As communicated in the WEF Global Competitiveness Index 2013, India was the least stellar of the BRICS economies, coming in at 59th place. Brazil, Russia, China and South Africa came in at 56th, 64th, 29th and 53rd place respectively. In spite of this, Singapore companies still believe in the long-term prospects in India.
Analysis by Singapore company registration specialist Rikvin shows that India’s standing stemmed from two kinds of sustainability issues. According to the WEF report, and in terms of environmental sustainability, India has to address issues such as air pollution and high agricultural water intensity.
To achieve better social sustainability, India has to provide better access to basic services such as sanitation to some 66% of its citizens. It must also tackle the issue of youth unemployment and providing official social safety nets to buffer the country from economic shocks.
As discussed in Rikvin’s blog, Singapore Keen on More Finance, Urban Solutions Business with India, earlier this year, investment opportunities are open for Singapore companies in the logistics, wastewater management, waste and sanitation as well as energy sectors.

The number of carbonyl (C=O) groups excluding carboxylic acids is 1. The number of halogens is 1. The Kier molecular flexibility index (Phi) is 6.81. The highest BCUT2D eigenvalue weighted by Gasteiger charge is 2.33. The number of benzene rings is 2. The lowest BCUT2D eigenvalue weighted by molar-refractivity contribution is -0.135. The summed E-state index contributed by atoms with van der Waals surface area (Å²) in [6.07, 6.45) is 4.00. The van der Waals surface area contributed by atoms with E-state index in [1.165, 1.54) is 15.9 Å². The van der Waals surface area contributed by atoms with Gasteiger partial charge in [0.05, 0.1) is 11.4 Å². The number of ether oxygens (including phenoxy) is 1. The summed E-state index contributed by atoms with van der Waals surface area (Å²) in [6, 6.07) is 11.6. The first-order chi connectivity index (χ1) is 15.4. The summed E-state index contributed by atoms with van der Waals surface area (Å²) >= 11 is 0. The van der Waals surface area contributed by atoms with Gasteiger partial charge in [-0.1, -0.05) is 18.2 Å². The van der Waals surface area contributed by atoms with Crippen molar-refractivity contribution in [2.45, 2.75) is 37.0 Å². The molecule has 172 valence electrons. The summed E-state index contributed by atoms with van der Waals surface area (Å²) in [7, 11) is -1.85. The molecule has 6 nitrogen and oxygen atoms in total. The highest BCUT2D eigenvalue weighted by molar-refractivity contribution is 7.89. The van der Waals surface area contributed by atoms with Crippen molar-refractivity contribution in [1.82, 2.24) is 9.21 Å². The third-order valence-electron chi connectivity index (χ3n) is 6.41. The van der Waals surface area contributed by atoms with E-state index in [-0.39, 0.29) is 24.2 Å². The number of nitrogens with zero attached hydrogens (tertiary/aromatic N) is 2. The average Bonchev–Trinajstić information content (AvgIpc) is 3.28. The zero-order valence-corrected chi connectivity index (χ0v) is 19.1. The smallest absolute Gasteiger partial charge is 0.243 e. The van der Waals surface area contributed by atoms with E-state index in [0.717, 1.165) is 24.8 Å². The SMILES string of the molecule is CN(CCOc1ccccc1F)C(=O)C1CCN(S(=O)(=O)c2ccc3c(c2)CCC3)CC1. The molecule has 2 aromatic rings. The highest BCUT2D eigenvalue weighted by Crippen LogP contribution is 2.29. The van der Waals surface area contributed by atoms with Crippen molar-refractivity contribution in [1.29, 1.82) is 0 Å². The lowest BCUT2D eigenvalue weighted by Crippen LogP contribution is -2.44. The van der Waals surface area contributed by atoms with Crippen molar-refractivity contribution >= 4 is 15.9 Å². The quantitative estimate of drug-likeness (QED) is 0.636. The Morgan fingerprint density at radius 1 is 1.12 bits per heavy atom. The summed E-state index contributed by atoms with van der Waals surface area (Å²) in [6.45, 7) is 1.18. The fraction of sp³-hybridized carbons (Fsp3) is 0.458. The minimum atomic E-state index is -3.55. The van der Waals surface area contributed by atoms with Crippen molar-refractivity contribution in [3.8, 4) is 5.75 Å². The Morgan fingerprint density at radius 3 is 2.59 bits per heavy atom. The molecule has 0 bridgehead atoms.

Our businesses are optimistic in India’s long term potential and won’t be prone to move due to short term challenges.
Commenting on opportunities in India, Mr. Benjamin Yap, South Asia Director at International Enterprise (IE) Singapore said that India’s long term prospects are still positive. He added that new opportunities in the infrastructure, manufacturing and consumer goods sectors will emerge for Singapore companies in Tier 2 cities such as Pune, Lucknow and Vishakhapatnam. According to the IE Singapore, the demand for real estate in India will grow at a CAGR of 19% between 2010 and 2014. In addition, the Indian real estate market is expected to be worth US$180 billion by 2020.
Mr. Satish Bakhda, Head of Operations at Rikvin, agreed, “Singapore’s bilateral ties with India has been bolstered since the establishment of CECA in 2005. As a result, Singapore is now the 2nd largest investor in India. Our businesses are optimistic in India’s long term potential and won’t be prone to move due to short term challenges.”
Data from the High Commission of India Singapore shows that the citystate has emerged as the second largest source of FDI inflow into India, amounting to US$19.14 billion between April 2000 and February 2013. This accounts for 10% of total FDI inflow to India.
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